Despite recent controversial opinions surrounding vaccinations, there is no doubt amongst the scientific and medical communities that the benefit of widespread immunization on global health is immense. However, one major challenge remaining in effectively spreading vaccination efforts to developing regions is transportation. Most vaccines contain components which are sensitive to temperature, and in many cases any exposure to temperatures above 2-8 ºC (around 35-46 ºF) can cause vaccines to lose their effectiveness. Thus, vaccines typically must be developed, stored, transported, and delivered while kept cold. This is known as maintaining the ‘cold chain,’ and it greatly increases the economic burden of global vaccination efforts. Heat-resistant vaccines for deadly diseases like measles, tetanus, and whooping cough are desperately needed in developing countries, including Nigeria, India, and Somalia.
Many current modifications that improve vaccines’ thermal stability rely on specialized technologies, such as freeze drying or spray drying, as dry vaccine materials are less sensitive to temperature. Now, researchers at McMaster University have developed a new cost-effective method for stabilizing vaccines for prolonged periods at elevated temperatures. The new stabilization technique draws from two common methods of improving thermal performance of vaccines: drying and adding stabilizing agents. However, in this method, the stabilization agents are already approved by the Food and Drug Administration (FDA) of the United States: two different kinds of sugar molecules called pullulan and trehalose. The vaccine material and the sugar solutions are simply mixed and left to dry overnight in a tube. Thus, no expensive specialized equipment is required, and the sugars are cheap and readily available.
The authors validated their technique on examples from two different classes of viruses- herpes simplex virus 2 (HSV-2), which contains infectious DNA, and influenza A virus (IAV), which instead uses the related but distinct RNA molecule. The vaccines for these viruses are constructed by using inactivated (killed) or attenuated (weakened) versions of the virus that produce the desired immune response, but they cannot cause infection. After initially confirming that their method was capable of preserving the infectivity of the live viruses themselves, they validated the ability to preserve vaccines by immunizing mice with the corresponding vaccines. Mice in groups of five were immunized with vaccines from four categories. The main experimental vaccines were preserved for an extended time (8 weeks for HSV-2 and 12 weeks for IAV) at elevated temperature (104 ºF) using the sugar-drying method. The efficacy of these vaccines were compared to vaccines stored at the same conditions but without sugar-drying, a control without any vaccine materials, and a fresh vaccine maintained using the cold chain. After sufficient time for immunization to take effect (2 weeks for HSV-2 and 30 days for IAV), the mice were exposed to a dose of the corresponding virus large enough to cause infection and death in non-immunized animals. In both cases, the sugar-dried vaccines performed as well as the vaccines from the cold chain, with all five mice from both groups either exhibiting no symptoms of infection at any point or recovering completely. For the control and non-stabilized vaccines, almost all mice died from the infection, and the one that did not for the IAV case still exhibited significant signs of infection.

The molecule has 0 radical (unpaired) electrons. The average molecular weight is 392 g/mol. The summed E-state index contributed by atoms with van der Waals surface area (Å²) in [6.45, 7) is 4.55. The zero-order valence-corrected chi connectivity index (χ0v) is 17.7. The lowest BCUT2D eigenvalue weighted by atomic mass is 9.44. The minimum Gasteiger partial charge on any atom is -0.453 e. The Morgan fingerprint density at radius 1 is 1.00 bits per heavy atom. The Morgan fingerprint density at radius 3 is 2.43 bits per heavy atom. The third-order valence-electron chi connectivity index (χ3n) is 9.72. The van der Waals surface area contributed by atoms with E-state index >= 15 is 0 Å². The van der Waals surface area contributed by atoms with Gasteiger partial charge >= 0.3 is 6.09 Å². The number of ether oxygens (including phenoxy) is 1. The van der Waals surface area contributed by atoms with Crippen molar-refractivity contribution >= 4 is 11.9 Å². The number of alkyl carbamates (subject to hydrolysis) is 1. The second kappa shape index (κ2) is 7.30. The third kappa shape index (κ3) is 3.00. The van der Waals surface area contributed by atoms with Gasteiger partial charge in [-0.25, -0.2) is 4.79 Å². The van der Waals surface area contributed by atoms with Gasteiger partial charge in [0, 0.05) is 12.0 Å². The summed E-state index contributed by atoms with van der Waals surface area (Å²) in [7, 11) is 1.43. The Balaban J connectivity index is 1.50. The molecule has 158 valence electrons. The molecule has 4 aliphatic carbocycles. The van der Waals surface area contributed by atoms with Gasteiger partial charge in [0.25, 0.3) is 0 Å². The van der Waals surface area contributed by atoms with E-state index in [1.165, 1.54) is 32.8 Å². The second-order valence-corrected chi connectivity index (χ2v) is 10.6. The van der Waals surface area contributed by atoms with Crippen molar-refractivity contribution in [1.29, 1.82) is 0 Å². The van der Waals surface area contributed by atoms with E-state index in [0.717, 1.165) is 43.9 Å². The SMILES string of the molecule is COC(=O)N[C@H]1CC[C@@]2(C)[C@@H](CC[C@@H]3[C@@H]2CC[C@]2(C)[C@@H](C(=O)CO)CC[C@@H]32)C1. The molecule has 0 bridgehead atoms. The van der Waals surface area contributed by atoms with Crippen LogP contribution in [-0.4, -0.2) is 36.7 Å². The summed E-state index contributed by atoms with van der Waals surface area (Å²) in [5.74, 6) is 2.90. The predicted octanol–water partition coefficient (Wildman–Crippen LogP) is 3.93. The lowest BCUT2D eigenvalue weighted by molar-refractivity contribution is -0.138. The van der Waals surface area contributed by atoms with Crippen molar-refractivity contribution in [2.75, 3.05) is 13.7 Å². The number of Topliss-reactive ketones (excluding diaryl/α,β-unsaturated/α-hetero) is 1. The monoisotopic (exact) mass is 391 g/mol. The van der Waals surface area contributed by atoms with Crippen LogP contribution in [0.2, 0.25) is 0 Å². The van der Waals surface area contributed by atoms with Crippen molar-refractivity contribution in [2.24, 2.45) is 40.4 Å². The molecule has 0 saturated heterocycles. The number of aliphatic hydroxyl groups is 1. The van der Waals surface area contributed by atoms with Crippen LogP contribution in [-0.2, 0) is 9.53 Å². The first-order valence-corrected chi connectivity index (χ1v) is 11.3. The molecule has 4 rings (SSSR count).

These results are quite promising, as the two vaccines used in the experiment represent two broad categories of viruses and both are made from viruses that are notoriously difficult to stabilize. However, the amount of material present in the initial vaccine did show some initial rapid depletion which must be accounted for. There may also be unforeseen effects in trying to extend this method to other classes of vaccines. Even so, this simple and cheap method is a significant step forward in addressing one of the remaining challenges facing an essential component of improving global health.
Managing Correspondent: Andrew T. Sullivan
Press Articles: Canadian scientists figure out how to preserve vaccines without refrigeration – a potential public-health game changer, National Post
Original Journal Article: “Thermal Stabilization of Viral Vaccines in Low-Cost Sugar Films,” Nature Scientific Reports
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